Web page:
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What Is Uninsured and Underinsured Motorist Coverage?

Car insurance may be required in nearly every state – but that doesn’t mean every driver has coverage.

According to a study done in 2017, The Insurance Research Council reports that one in eight drivers lacks coverage. Some states have much higher rates for uninsured drivers – for instance, around 27 percent of Florida drivers lack insurance. Rates vary by state for many reasons, including how strict enforcement is and how stiff penalties are.

With so many drivers on the road without auto insurance… what could happen if you’re in an accident with one?

“If you’re in an accident with someone who has no insurance or not enough insurance, your only options are to look to your insurer – or to your wallet,” says Dave Freeman, vice president and regional officer at Erie Insurance.

Let’s break it down with this hypothetical example. (Spoiler alert: If you don’t have uninsured or underinsured motorist coverage… it could get expensive.)

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A Tale of Two Drivers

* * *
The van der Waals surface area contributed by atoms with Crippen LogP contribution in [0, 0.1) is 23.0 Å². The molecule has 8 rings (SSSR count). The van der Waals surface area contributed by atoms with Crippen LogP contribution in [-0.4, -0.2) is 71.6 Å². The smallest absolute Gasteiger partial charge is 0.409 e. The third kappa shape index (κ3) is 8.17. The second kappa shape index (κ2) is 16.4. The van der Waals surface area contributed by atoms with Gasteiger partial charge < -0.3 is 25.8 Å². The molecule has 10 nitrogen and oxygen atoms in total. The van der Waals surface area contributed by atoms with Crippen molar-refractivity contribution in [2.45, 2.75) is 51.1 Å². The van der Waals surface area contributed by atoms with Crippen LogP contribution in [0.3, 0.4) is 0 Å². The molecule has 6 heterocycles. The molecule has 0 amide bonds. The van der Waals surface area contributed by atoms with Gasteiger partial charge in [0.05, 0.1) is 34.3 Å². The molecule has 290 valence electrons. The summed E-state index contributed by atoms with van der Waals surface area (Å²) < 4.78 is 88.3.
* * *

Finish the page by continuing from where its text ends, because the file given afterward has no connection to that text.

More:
Let’s pretend there are two drivers in an accident – David (who’s at fault), and Katie (who’s not at fault). David smashes into Katie’s car after running a red light, which damages her vehicle and sends her to the hospital with serious injuries.

In this example, Katie does not have uninsured or underinsured motorist coverage. Here are some ways Katie, the not-at-fault driver, would be covered if she had $18,000 of car damage and $50,000 of medical bills and injuries that prevented her from working for two months.

Situation 1: David has enough coverage.

If David had $300,000 of bodily injury liability and $100,000 of property damage liability, Katie’s car damage and injuries would be fully covered. David’s bodily injury liability coverage will also reimburse Katie for the two months she couldn’t work.

Related: Understanding your auto insurance: 6 common coverages (and how they work)